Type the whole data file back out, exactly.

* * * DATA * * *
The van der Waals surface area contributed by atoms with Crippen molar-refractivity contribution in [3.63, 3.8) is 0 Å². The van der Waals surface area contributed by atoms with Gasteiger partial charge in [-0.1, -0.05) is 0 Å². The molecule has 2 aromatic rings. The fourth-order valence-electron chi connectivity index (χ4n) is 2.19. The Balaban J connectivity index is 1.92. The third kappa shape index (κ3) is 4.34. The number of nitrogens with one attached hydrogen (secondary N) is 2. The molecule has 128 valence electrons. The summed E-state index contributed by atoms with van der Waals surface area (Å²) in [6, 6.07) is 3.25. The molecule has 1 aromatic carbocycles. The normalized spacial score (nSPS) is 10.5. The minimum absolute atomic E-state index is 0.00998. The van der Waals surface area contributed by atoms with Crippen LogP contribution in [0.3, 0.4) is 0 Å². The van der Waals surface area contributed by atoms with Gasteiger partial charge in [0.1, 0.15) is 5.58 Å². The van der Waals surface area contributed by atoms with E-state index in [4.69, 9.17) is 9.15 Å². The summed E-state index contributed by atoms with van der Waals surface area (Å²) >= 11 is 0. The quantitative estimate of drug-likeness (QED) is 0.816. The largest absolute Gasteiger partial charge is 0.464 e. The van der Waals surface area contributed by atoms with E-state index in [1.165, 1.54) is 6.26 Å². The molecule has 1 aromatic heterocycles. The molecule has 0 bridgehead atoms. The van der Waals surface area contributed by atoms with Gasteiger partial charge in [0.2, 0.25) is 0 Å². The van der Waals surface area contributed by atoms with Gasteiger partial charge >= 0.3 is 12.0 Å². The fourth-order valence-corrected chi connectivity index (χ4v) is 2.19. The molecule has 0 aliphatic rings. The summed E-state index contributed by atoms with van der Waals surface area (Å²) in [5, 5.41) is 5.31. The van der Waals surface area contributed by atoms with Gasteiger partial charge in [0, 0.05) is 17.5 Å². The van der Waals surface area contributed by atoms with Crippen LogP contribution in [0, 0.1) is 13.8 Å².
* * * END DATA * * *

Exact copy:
The van der Waals surface area contributed by atoms with Crippen molar-refractivity contribution in [3.63, 3.8) is 0 Å². The van der Waals surface area contributed by atoms with Gasteiger partial charge in [-0.1, -0.05) is 0 Å². The molecule has 2 aromatic rings. The fourth-order valence-electron chi connectivity index (χ4n) is 2.19. The Balaban J connectivity index is 1.92. The third kappa shape index (κ3) is 4.34. The number of nitrogens with one attached hydrogen (secondary N) is 2. The molecule has 128 valence electrons. The summed E-state index contributed by atoms with van der Waals surface area (Å²) in [6, 6.07) is 3.25. The molecule has 1 aromatic carbocycles. The normalized spacial score (nSPS) is 10.5. The minimum absolute atomic E-state index is 0.00998. The van der Waals surface area contributed by atoms with Crippen LogP contribution in [0.3, 0.4) is 0 Å². The van der Waals surface area contributed by atoms with Gasteiger partial charge in [0.1, 0.15) is 5.58 Å². The van der Waals surface area contributed by atoms with E-state index in [4.69, 9.17) is 9.15 Å². The summed E-state index contributed by atoms with van der Waals surface area (Å²) >= 11 is 0. The quantitative estimate of drug-likeness (QED) is 0.816. The largest absolute Gasteiger partial charge is 0.464 e. The van der Waals surface area contributed by atoms with E-state index in [1.165, 1.54) is 6.26 Å². The molecule has 1 aromatic heterocycles. The molecule has 0 bridgehead atoms. The van der Waals surface area contributed by atoms with Gasteiger partial charge in [0.2, 0.25) is 0 Å². The van der Waals surface area contributed by atoms with Gasteiger partial charge >= 0.3 is 12.0 Å². The fourth-order valence-corrected chi connectivity index (χ4v) is 2.19. The molecule has 0 aliphatic rings. The summed E-state index contributed by atoms with van der Waals surface area (Å²) in [5, 5.41) is 5.31. The van der Waals surface area contributed by atoms with Gasteiger partial charge in [0, 0.05) is 17.5 Å². The van der Waals surface area contributed by atoms with Crippen LogP contribution in [0, 0.1) is 13.8 Å².